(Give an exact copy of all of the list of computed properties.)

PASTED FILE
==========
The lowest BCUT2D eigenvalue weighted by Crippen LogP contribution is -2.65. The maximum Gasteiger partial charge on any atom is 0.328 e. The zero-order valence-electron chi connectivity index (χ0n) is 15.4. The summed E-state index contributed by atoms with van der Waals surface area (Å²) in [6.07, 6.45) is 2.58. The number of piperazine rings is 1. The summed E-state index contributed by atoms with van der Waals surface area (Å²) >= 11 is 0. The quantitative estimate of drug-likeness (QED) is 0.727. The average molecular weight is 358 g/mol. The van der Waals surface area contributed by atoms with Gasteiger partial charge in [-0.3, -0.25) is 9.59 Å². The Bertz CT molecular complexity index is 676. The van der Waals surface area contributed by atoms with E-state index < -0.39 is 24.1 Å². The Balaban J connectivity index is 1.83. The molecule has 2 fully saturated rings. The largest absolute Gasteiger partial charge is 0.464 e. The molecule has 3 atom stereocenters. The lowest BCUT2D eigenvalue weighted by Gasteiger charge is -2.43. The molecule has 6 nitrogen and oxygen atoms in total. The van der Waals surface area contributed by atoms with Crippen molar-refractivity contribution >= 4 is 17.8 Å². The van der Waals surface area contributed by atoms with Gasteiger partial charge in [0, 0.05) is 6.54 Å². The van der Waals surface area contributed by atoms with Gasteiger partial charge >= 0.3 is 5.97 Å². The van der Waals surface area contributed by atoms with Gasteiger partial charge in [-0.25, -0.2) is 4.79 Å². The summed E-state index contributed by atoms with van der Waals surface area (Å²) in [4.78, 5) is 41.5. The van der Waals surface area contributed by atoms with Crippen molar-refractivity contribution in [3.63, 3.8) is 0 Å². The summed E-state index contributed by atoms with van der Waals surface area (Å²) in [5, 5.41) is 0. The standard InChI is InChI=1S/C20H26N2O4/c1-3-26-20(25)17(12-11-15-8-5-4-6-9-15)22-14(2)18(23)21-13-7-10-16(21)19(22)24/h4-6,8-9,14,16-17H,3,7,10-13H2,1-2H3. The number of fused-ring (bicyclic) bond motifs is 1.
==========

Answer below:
The lowest BCUT2D eigenvalue weighted by Crippen LogP contribution is -2.65. The maximum Gasteiger partial charge on any atom is 0.328 e. The zero-order valence-electron chi connectivity index (χ0n) is 15.4. The summed E-state index contributed by atoms with van der Waals surface area (Å²) in [6.07, 6.45) is 2.58. The number of piperazine rings is 1. The summed E-state index contributed by atoms with van der Waals surface area (Å²) >= 11 is 0. The quantitative estimate of drug-likeness (QED) is 0.727. The average molecular weight is 358 g/mol. The van der Waals surface area contributed by atoms with Gasteiger partial charge in [-0.3, -0.25) is 9.59 Å². The Bertz CT molecular complexity index is 676. The van der Waals surface area contributed by atoms with E-state index < -0.39 is 24.1 Å². The Balaban J connectivity index is 1.83. The molecule has 2 fully saturated rings. The largest absolute Gasteiger partial charge is 0.464 e. The molecule has 3 atom stereocenters. The lowest BCUT2D eigenvalue weighted by Gasteiger charge is -2.43. The molecule has 6 nitrogen and oxygen atoms in total. The van der Waals surface area contributed by atoms with Crippen molar-refractivity contribution >= 4 is 17.8 Å². The van der Waals surface area contributed by atoms with Gasteiger partial charge in [0, 0.05) is 6.54 Å². The van der Waals surface area contributed by atoms with Gasteiger partial charge >= 0.3 is 5.97 Å². The van der Waals surface area contributed by atoms with Gasteiger partial charge in [-0.25, -0.2) is 4.79 Å². The summed E-state index contributed by atoms with van der Waals surface area (Å²) in [4.78, 5) is 41.5. The van der Waals surface area contributed by atoms with Crippen molar-refractivity contribution in [3.63, 3.8) is 0 Å². The summed E-state index contributed by atoms with van der Waals surface area (Å²) in [5, 5.41) is 0. The standard InChI is InChI=1S/C20H26N2O4/c1-3-26-20(25)17(12-11-15-8-5-4-6-9-15)22-14(2)18(23)21-13-7-10-16(21)19(22)24/h4-6,8-9,14,16-17H,3,7,10-13H2,1-2H3. The number of fused-ring (bicyclic) bond motifs is 1.